Eventually, however, Banky’s worst nightmare comes true. After Holden makes an anguished confession, Alyssa capitulates. For her, choosing lesbianism was a way of not limiting her options; in a twisted way, choosing Holden is a rebellion against her own radical nature.

This bliss doesn’t last long, not in the insular community of the Jersey suburbs. Word gets back to Holden that, despite her carefully misleading him to believe he’s the first and only man in her bed, Alyssa has had a vigorous and experimental heterosexual history. While visions of hot multichick action starring his girlfriend thrill him, similar stories involving guys drive Holden insane. Furious, frustrated, and frightened, he engages her in a round of transparently passive-aggressive questioning in public that insults her to her dignified core.

Miserable, Holden sulks and plots peace offerings, each more inappropriate than the last. His love for Alyssa is as tenacious as his horror, and even worse, he finds out that among his friends, such a reaction is nothing new: He’s part of an unhappy club whose members have let fear drive away love. Smith’s young men are comically honest in every way except when it comes to women—they’re comfortable with the in-your-face gayness of Hooper, whose flamboyant pose is as phony as his militant one, because their macho pose, too, crumbles when they’re alone and they talk with real yearning and befuddlement. In fact, the best advice Holden gets is from callow, facetious Jay and sidekick Silent Bob (played by Smith), who tells the story that gives this movie its title and provides the title of the comic Holden eventually draws to expurgate the memory of his mistake and indicate that his art has grown up, too.

Smith has nailed down enough technical rudiments to allow him to get on with the story he wants to tell, smoothly and without arty or amateurish distractions. There’s nothing new about the film’s structure—boy meets girl, indeed—and he never gets carried away by the fact that he has figured out how to pose a two-shot and how to pace a shouting match. A solid basis in technique clears the way for the story to have maximum impact. Chasing Amy is a writer’s movie, not an artist’s; its charms are all verbal. The audience at one screening—more student than slacker—seemed transfixed during the dialogue, and participated the rest of the time, commenting and cheering and fretting. When, at a hockey game, Holden begins to badger Alyssa about her sexual past, the fratboy type next to me moaned, “Don’t do this here.”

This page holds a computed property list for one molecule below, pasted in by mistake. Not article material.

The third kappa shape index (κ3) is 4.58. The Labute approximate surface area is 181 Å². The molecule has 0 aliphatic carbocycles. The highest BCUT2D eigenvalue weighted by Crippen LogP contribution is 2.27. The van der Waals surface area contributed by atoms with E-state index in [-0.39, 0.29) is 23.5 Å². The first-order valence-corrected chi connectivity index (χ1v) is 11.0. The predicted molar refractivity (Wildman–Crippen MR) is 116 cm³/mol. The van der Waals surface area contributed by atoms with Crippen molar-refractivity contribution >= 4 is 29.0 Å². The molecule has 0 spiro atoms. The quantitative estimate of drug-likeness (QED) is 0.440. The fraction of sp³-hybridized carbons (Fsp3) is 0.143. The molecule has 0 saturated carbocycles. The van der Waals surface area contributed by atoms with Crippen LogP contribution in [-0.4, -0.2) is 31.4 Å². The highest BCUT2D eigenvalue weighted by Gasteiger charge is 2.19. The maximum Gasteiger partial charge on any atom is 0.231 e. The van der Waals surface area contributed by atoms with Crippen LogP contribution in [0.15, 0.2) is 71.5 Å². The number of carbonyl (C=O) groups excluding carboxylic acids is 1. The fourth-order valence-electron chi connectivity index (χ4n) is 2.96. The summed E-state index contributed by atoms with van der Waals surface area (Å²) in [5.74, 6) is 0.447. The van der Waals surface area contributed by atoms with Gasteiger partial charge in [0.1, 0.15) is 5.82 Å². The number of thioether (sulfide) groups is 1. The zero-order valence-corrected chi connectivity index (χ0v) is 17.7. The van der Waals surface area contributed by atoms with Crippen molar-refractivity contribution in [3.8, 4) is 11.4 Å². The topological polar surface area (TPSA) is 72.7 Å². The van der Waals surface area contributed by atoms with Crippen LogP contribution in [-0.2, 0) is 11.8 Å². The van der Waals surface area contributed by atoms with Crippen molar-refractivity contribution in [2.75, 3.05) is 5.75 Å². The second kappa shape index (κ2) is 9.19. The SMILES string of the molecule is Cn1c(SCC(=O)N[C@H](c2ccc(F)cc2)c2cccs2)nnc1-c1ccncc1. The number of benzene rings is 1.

Chasing Amy is not about how twentysomethings fear commitment but how they long for it. Smith makes the postmodern point that the perception of a relationship can be more real and defining than the actual experience; when it shifts in one partner’s head, the other person is left stranded. Holden clings to enough residual boyhood to forget that he needs to cherish Alyssa more than he cherishes the way he shines in her light—as the guy who turned her around. When the break comes, it’s heartbreaking to see him offer exponentially more painful and insulting solutions, and to see how hard Alyssa is willing to try to salvage their love and how much she is willing to forgive.

Trapped in his ego, Holden believes forgiveness is his luxury to offer. Finally, it isn’t his childish disgust that drives her away, but this insistence on maintaining a false balance of power with the man in the (this time morally) superior position. And that’s Smith’s point: The old-fashioned standards that keep women down keep men down, too. Romantic liberation can’t be found in novel sexual acts, but in generosity of heart.CP